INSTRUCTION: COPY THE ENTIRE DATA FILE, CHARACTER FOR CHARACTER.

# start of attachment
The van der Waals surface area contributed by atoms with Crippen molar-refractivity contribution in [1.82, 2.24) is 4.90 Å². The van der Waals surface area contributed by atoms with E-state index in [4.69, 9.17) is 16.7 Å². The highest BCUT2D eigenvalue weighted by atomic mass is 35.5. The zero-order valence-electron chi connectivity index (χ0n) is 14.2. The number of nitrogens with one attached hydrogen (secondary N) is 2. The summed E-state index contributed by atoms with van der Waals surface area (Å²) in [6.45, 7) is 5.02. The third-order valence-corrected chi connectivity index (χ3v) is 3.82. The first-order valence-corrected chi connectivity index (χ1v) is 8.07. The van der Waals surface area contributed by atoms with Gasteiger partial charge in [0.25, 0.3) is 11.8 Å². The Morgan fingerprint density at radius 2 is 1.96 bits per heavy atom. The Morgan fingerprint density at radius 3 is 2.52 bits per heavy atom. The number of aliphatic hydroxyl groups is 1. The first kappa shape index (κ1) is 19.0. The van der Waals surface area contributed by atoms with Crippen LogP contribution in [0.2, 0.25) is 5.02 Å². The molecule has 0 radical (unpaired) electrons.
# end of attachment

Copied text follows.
The van der Waals surface area contributed by atoms with Crippen molar-refractivity contribution in [1.82, 2.24) is 4.90 Å². The van der Waals surface area contributed by atoms with E-state index in [4.69, 9.17) is 16.7 Å². The highest BCUT2D eigenvalue weighted by atomic mass is 35.5. The zero-order valence-electron chi connectivity index (χ0n) is 14.2. The number of nitrogens with one attached hydrogen (secondary N) is 2. The summed E-state index contributed by atoms with van der Waals surface area (Å²) in [6.45, 7) is 5.02. The third-order valence-corrected chi connectivity index (χ3v) is 3.82. The first-order valence-corrected chi connectivity index (χ1v) is 8.07. The van der Waals surface area contributed by atoms with Gasteiger partial charge in [0.25, 0.3) is 11.8 Å². The Morgan fingerprint density at radius 2 is 1.96 bits per heavy atom. The Morgan fingerprint density at radius 3 is 2.52 bits per heavy atom. The number of aliphatic hydroxyl groups is 1. The first kappa shape index (κ1) is 19.0. The van der Waals surface area contributed by atoms with Crippen LogP contribution in [0.2, 0.25) is 5.02 Å². The molecule has 0 radical (unpaired) electrons.